Food trucks are one of the year’s biggest food trends, rolling from neighborhood to neighborhood in cities across the country, laden with everything from Red Velvet cupcakes, saucy poutine and Korean bulgogi to spicy breakfast tacos, goat curries and organic soups. Driver/chefs use Twitter to update eaters on their ever-changing locations as well as to request help with parking spaces — in exchange for grub, of course.
Since late-August in Washington D.C., the lines have stretched 50 eaters deep for Maine lobster rolls at the Lobster Truck. Customers bring folding chairs. They talk incessantly about their devotion to “Maine-style” (with mayo, versus Connecticut-style, which is drizzled with butter) and buy t-shirts that say “Your Maine Hook up.”
This is the real deal. The folks from NY-based parent company Red Hook Lobster (co-owner Susan Povich — daughter of Maury – once lived in Bath) pick up fresh meat several times a week from Maine lobster-folk. The lobstermobile (which has more than 8,00 followers on Twitter) also offers native shrimp on Nissen rolls (I do know a thing of two about Maine shrimp), Maine Root soda and whoopie pies, heavy with fluff. And for $15, customers get a Maine summer experience that, from all of the pictures I have seen and stories I have heard, appears packed with fresh claw and knuckle meat – if maybe a bit small. Well, ever lobster roll seems small compared to Red’s.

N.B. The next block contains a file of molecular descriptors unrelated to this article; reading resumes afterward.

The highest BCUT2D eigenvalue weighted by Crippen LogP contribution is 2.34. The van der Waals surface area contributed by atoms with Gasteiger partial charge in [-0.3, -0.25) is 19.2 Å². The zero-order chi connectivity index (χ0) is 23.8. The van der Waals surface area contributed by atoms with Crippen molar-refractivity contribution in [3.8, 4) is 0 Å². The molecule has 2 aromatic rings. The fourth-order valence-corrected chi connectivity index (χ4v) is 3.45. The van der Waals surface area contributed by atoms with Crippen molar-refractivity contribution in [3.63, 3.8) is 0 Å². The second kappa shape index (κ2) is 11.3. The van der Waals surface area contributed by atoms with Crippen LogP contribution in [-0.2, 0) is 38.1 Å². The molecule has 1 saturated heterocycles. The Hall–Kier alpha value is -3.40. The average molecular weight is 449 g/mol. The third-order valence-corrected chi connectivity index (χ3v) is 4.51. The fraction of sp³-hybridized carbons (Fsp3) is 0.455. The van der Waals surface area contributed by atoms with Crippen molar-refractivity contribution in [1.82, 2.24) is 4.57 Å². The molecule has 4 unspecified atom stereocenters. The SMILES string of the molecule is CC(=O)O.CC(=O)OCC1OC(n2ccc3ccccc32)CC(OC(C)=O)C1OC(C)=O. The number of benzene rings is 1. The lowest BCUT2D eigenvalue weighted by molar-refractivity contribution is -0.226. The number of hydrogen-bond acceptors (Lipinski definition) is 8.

So, what is a Maine girl to do? People have been talking about this mobile venture for months and I want to support the industry and local fishermen, but I have to laugh when I hear stories about people waiting for up to 2 hours for something that is so easy to make. But I’m a spoiled lobster brat. I’ll get there eventually – maybe on a Saturday night when I hear the lines aren’t as bad. Until then, I’ll wait. And make my own damned whoopie pies.
Jessica Strelitz is a contributing writer to Maine Food & Lifestyle magazine.